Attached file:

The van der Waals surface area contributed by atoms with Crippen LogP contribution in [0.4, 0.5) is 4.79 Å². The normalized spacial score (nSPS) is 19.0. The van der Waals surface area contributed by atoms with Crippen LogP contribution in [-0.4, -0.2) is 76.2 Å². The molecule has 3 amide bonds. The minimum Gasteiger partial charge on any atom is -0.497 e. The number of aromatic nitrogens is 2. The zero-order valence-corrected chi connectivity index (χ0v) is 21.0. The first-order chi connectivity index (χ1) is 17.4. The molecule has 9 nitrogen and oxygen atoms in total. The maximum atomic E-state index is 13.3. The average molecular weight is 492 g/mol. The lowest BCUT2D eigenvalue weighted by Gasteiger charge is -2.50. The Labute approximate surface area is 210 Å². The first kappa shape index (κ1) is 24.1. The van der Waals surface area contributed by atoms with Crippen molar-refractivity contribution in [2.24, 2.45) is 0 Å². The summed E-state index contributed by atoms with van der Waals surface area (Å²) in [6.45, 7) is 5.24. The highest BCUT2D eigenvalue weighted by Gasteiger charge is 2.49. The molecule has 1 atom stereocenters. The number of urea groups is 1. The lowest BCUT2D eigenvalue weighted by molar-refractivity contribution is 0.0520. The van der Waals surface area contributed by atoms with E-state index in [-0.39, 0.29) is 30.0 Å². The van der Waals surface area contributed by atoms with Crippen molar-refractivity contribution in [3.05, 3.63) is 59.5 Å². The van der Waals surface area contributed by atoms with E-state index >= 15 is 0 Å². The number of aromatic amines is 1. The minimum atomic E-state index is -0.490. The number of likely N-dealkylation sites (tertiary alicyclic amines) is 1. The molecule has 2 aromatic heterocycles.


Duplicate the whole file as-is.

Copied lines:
The van der Waals surface area contributed by atoms with Crippen LogP contribution in [0.4, 0.5) is 4.79 Å². The normalized spacial score (nSPS) is 19.0. The van der Waals surface area contributed by atoms with Crippen LogP contribution in [-0.4, -0.2) is 76.2 Å². The molecule has 3 amide bonds. The minimum Gasteiger partial charge on any atom is -0.497 e. The number of aromatic nitrogens is 2. The zero-order valence-corrected chi connectivity index (χ0v) is 21.0. The first-order chi connectivity index (χ1) is 17.4. The molecule has 9 nitrogen and oxygen atoms in total. The maximum atomic E-state index is 13.3. The average molecular weight is 492 g/mol. The lowest BCUT2D eigenvalue weighted by Gasteiger charge is -2.50. The Labute approximate surface area is 210 Å². The first kappa shape index (κ1) is 24.1. The van der Waals surface area contributed by atoms with Crippen molar-refractivity contribution in [2.24, 2.45) is 0 Å². The summed E-state index contributed by atoms with van der Waals surface area (Å²) in [6.45, 7) is 5.24. The highest BCUT2D eigenvalue weighted by Gasteiger charge is 2.49. The molecule has 1 atom stereocenters. The number of urea groups is 1. The lowest BCUT2D eigenvalue weighted by molar-refractivity contribution is 0.0520. The van der Waals surface area contributed by atoms with E-state index in [-0.39, 0.29) is 30.0 Å². The van der Waals surface area contributed by atoms with Crippen molar-refractivity contribution in [3.05, 3.63) is 59.5 Å². The van der Waals surface area contributed by atoms with E-state index >= 15 is 0 Å². The number of aromatic amines is 1. The minimum atomic E-state index is -0.490. The number of likely N-dealkylation sites (tertiary alicyclic amines) is 1. The molecule has 2 aromatic heterocycles.